Popping Cherries with Autumn Pinkley
Through her movement, ‘The Cherry Project,’ Pinkley shares the personal stories of students and peers to inspire others.
By Kara Mercer, Northern Illinois University
Though storytelling requires a lot of courage to share uncomfortable or upsetting personal experiences via social media, Autumn Pinkley is giving people an online outlet to share their stories and inspire others.
Her campaign, “The Cherry Project,” is a multimedia-platform project promoting positivity on everything from gender and race, to sexuality and appearance. With the project, students and individuals can come together through stories, photography and video to see whose stories are similar to their own and identify with others.
Pinkley works with three friends, Tiffany Nguyen, Sydney Robey and Ke’Hira Monroe, to promote self-love. She talked to me about her life, how she deals with the campaign, what started the the movement and where she hopes it goes from here.
Kara Mercer: First, what year are you, and what are you currently studying?
Autumn Pinkley: I’m a sophomore, and my major is Broadcasting and Cinematic Arts. I’m also minoring in Multimedia Design.
KM: What made you choose Central Michigan University (CMU)?
AP: I started taking art classes my sophomore year in high school, and toward the end of my junior year, I knew I was going to go to Central Michigan.
When it came time to choose colleges, it was between Central and Grand Valley State University, because they both have reputable broadcasting programs. Like I said, all I was studying in high school was art and digital art, and when the time came, I had my heart set on CMU.
KM: What do you do outside of school?
AP: Outside of school, I’m on News Central 34, which is the campus news station, so I go there when I get out of class. I’m also a PINK Nation campus team member. We hold events for girls and give away free prizes. I work as a desk associate in the dorms as well, and besides that, I’m probably taking pictures somewhere or doing homework.
KM: What are you hoping to do after college?
AP: I plan to go into news. I want to do producing or directing, anything TV-news related.
KM: How would you describe “The Cherry Project”?
AP: It’s a positive movement where people influence each other with their stories. One stranger’s story can help impact someone in a way they didn’t know it could, so that’s our goal, to keep influencing others in a positive way.
KM: What inspired you to create the project?
AP: I did a photoshoot with a good friend of mine, Raquel Rivera, back in the summer of 2016. I was going through the outtakes, and she was wearing a wig, and her outfit had the word “cherry” on it. She used to dress differently when we were in high school, and a lot of people would judge her or make fun of her, because she was the only one wearing that type of clothing back then.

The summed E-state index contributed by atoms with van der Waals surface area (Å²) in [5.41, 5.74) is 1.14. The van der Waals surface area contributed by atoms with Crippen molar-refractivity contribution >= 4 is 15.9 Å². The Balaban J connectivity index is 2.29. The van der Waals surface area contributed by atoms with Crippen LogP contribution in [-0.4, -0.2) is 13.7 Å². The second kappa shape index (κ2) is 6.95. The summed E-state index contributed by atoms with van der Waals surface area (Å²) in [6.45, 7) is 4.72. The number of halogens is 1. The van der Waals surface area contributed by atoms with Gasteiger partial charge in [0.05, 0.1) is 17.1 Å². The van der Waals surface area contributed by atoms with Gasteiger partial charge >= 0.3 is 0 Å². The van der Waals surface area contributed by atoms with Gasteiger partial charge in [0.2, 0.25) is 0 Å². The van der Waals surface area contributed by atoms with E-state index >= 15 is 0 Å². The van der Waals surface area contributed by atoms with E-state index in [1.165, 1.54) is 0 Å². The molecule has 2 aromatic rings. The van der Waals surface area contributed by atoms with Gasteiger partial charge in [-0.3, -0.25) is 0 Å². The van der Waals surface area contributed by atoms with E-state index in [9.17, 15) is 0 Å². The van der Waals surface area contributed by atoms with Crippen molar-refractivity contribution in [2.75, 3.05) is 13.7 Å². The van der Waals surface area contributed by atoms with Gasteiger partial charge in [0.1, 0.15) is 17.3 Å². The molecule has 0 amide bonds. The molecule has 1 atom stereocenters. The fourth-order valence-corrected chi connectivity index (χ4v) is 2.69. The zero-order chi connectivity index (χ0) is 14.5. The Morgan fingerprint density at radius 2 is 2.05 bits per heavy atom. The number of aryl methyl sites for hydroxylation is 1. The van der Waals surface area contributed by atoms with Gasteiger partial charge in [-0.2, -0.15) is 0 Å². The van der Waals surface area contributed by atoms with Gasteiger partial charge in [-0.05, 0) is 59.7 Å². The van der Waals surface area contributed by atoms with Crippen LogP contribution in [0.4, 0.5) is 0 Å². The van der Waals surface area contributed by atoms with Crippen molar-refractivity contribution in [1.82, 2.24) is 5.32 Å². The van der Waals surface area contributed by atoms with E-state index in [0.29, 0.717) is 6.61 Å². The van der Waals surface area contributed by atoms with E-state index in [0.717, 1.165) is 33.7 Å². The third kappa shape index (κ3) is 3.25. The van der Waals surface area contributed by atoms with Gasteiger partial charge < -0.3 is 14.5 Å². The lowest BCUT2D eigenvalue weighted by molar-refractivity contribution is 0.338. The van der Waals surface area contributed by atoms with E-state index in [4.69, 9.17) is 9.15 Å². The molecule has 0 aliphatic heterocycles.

Now, she dresses the same, but she lives in New York and gets involved in New York fashion week. She’s even starting her own clothing line. A lot of people look up to her, the same people who judged her in high school. There was a lot of irony about it, and I felt influenced by that photo, so I decided to do something with it.
I sat for a few days thinking about it, and there was a lot of body shaming going on through social media, and the Black Lives Matter movement was prominent in the summer too. So, by combining race, gender, sexuality and other social issues, I thought I would tie it together in a big campaign movement.
KM: Is the campaign only for CMU students?
AP: No, it’s not. I originally started it from home, but since I’ve been at school, we get a lot of people from campus. As we’ve grown, people from out of state have messaged us stories, so it can go all over the place.
KM: How can someone submit a story to “The Cherry Project”?
AP: Some people contact me by email or on Twitter, but a lot of people follow us on social media and DM their information, and that’s how we get the stories in a fast and easy way.
KM: What impact do you hope to make through the campaign?
AP: I hope to see more people comfortable in their own skin, especially people who don’t reach outside their comfort zone. A lot of people don’t think they have a voice or an opinion; they’re shy. I’ve had shy or quiet people do stories, and I see them now, and they’re out of their comfort zone, and that’s what I want to see.
KM: Tell me a little bit about the “Favorite Things” videos.
AP: I did the videos for the people who don’t necessarily have a story to announce, because not everyone feels comfortable sharing stories, which is fine. The videos state that what you love about yourself can be physical or inside, like how you feel about yourself, so it enables people to uplift themselves.
KM: How are you working on promoting the project?
AP: Every time I post a story, I post it on my Snapchat, and Facebook gives you promotion options as well. We’re on Twitter, Instagram, Facebook and Snapchat. We’re also working on new things for promotion for next semester.
KM: Is it difficult to balance the campaign between school and the other activities you do?
AP: It was at first, because it really took off and then we left for winter break, and when we came back, our schedules were different, so we were learning how to balance it more. We’ve also been trying to plan things for next semester. It hasn’t been as hectic as last semester, because we’re trying to come up with new stuff, and we know how to balance things better.
KM: How far do you hope the campaign goes?
AP: As far as it can go. I have high hopes, and I’m not sure if it will take off, but I hope something amazing will come out of this project.